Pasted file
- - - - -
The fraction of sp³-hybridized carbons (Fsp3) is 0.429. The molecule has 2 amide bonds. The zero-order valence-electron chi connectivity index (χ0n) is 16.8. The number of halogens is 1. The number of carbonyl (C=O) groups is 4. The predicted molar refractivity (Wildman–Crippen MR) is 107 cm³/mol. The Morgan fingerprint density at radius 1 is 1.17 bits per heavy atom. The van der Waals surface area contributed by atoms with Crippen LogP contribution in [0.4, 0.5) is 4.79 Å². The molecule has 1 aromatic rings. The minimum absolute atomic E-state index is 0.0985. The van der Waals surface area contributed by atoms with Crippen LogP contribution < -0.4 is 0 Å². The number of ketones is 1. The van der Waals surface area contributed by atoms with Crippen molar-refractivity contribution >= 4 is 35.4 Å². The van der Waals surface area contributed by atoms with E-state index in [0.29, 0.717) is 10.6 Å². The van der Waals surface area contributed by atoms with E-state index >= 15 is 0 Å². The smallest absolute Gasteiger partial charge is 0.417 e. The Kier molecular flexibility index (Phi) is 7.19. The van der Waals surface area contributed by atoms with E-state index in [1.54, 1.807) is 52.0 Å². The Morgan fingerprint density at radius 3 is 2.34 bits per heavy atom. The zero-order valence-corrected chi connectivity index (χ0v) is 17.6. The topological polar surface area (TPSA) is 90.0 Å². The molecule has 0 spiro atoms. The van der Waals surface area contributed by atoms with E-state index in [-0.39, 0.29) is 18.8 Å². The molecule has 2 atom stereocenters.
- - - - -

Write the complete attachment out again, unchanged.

The fraction of sp³-hybridized carbons (Fsp3) is 0.429. The molecule has 2 amide bonds. The zero-order valence-electron chi connectivity index (χ0n) is 16.8. The number of halogens is 1. The number of carbonyl (C=O) groups is 4. The predicted molar refractivity (Wildman–Crippen MR) is 107 cm³/mol. The Morgan fingerprint density at radius 1 is 1.17 bits per heavy atom. The van der Waals surface area contributed by atoms with Crippen LogP contribution in [0.4, 0.5) is 4.79 Å². The molecule has 1 aromatic rings. The minimum absolute atomic E-state index is 0.0985. The van der Waals surface area contributed by atoms with Crippen LogP contribution < -0.4 is 0 Å². The number of ketones is 1. The van der Waals surface area contributed by atoms with Crippen molar-refractivity contribution >= 4 is 35.4 Å². The van der Waals surface area contributed by atoms with E-state index in [0.29, 0.717) is 10.6 Å². The van der Waals surface area contributed by atoms with E-state index >= 15 is 0 Å². The smallest absolute Gasteiger partial charge is 0.417 e. The Kier molecular flexibility index (Phi) is 7.19. The van der Waals surface area contributed by atoms with E-state index in [1.54, 1.807) is 52.0 Å². The Morgan fingerprint density at radius 3 is 2.34 bits per heavy atom. The zero-order valence-corrected chi connectivity index (χ0v) is 17.6. The topological polar surface area (TPSA) is 90.0 Å². The molecule has 0 spiro atoms. The van der Waals surface area contributed by atoms with E-state index in [-0.39, 0.29) is 18.8 Å². The molecule has 2 atom stereocenters.